Last Updated: November 07, 2017
· frosas

The importance of component keys in React.js

TL;DR Use unique and constant keys when rendering dynamic children, or expect strange things to happen.

One of the tricky aspects I've found during the few weeks I've been using React.js is to understand the key property you're expected to pass to a component when it's part of an array of children. It's not that you have to specify this property, things will work most of the time apart from getting this warning on the console:

Each child in an array should have a unique "key" prop. Check the render method of undefined. See for more information.

By reading the linked documentation it can be easy to not see the implications of this affirmation:

When React reconciles the keyed children, it will ensure that any child with key will be reordered (instead of clobbered) or destroyed (instead of reused).

At first it looked to me it was all about performance but, as Paul O’Shannessy pointed, it's actually about identity.

The key here is to understand not everything in the DOM has a representation in React "Virtual DOM" and, because direct manipulations of the DOM (like a user changing an <input> value or a jQuery plugin listening an element) are unnoticed by React, not using unique and constant keys will end up with React recreating the DOM node of a component when the key is not constant (and losing any untracked state in the node) or reusing a DOM node to render another component when the key is not unique (and tying its state to this other component).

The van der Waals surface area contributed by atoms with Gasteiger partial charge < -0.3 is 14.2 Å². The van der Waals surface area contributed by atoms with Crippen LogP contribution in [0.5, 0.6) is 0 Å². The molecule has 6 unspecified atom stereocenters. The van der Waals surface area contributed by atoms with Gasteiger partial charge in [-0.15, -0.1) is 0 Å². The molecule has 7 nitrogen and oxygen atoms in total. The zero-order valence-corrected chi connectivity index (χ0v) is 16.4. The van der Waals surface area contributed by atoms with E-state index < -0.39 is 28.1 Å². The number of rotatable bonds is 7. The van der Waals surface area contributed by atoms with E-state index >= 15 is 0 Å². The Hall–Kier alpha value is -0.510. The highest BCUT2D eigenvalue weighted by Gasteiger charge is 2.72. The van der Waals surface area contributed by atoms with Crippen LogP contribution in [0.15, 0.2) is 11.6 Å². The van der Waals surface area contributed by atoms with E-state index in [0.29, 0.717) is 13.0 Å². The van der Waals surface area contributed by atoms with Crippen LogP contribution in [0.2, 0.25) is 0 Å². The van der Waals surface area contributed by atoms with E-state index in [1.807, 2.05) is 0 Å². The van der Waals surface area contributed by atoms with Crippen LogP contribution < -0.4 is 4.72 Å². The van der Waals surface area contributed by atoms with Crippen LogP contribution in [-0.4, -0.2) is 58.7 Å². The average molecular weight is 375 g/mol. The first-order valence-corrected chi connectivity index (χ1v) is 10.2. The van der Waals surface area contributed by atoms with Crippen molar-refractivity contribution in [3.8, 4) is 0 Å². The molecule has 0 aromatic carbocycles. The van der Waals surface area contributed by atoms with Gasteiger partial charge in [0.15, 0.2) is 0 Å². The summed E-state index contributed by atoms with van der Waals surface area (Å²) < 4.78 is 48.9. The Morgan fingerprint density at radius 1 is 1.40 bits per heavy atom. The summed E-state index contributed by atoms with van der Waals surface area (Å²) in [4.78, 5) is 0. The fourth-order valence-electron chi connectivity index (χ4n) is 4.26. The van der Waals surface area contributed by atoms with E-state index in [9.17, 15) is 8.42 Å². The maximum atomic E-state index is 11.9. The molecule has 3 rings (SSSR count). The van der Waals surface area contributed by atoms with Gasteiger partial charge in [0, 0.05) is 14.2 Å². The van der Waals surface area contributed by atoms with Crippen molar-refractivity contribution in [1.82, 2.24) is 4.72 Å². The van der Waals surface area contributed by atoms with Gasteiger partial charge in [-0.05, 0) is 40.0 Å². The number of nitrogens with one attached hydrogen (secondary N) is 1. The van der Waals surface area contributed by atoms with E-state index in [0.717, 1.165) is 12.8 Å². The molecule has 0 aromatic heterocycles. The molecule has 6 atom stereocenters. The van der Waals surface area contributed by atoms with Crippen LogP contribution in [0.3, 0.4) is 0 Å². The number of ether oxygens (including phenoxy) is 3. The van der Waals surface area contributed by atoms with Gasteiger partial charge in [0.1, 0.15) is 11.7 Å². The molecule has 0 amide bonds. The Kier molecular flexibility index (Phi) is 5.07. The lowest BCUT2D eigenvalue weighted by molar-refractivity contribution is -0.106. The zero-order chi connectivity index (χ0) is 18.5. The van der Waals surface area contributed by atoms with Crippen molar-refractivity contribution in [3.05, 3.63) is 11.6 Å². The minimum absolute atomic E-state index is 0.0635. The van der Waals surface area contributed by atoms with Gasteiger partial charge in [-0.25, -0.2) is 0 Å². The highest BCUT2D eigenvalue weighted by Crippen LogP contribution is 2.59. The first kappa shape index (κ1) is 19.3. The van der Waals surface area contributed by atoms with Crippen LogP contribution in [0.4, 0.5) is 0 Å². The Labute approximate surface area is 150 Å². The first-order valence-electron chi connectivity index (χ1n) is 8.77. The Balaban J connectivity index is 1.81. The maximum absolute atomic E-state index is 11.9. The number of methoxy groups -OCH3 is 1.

Here you have a live demo showing how awful the results are:

Just add an item, change it, add more items and see what happens.

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ahhh.... the importance of "not everything in the DOM has a representation in React "Virtual DOM" just became clear to me... thanks! I was trying to animate some dynamic children, and the animations wouldn't take, but they needed a way to be identified - and not reused. This was the fix!

over 1 year ago ·